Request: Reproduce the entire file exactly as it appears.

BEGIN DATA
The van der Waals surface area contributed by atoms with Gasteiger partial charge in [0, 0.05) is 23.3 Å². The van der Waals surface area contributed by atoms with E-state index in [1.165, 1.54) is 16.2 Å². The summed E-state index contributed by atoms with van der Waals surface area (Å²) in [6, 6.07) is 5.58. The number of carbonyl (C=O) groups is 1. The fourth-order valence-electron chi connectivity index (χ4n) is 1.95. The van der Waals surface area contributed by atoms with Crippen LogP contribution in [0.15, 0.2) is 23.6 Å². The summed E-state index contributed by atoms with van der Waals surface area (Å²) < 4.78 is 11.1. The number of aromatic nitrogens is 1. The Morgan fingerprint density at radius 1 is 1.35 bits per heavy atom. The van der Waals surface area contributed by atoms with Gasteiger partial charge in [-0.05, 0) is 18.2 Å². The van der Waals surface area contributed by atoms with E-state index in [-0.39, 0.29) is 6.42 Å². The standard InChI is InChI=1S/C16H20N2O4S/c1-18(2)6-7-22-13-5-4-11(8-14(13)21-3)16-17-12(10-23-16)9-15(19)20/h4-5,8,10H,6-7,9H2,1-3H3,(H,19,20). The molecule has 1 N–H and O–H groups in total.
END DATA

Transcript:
The van der Waals surface area contributed by atoms with Gasteiger partial charge in [0, 0.05) is 23.3 Å². The van der Waals surface area contributed by atoms with E-state index in [1.165, 1.54) is 16.2 Å². The summed E-state index contributed by atoms with van der Waals surface area (Å²) in [6, 6.07) is 5.58. The number of carbonyl (C=O) groups is 1. The fourth-order valence-electron chi connectivity index (χ4n) is 1.95. The van der Waals surface area contributed by atoms with Crippen LogP contribution in [0.15, 0.2) is 23.6 Å². The summed E-state index contributed by atoms with van der Waals surface area (Å²) < 4.78 is 11.1. The number of aromatic nitrogens is 1. The Morgan fingerprint density at radius 1 is 1.35 bits per heavy atom. The van der Waals surface area contributed by atoms with Gasteiger partial charge in [-0.05, 0) is 18.2 Å². The van der Waals surface area contributed by atoms with E-state index in [-0.39, 0.29) is 6.42 Å². The standard InChI is InChI=1S/C16H20N2O4S/c1-18(2)6-7-22-13-5-4-11(8-14(13)21-3)16-17-12(10-23-16)9-15(19)20/h4-5,8,10H,6-7,9H2,1-3H3,(H,19,20). The molecule has 1 N–H and O–H groups in total.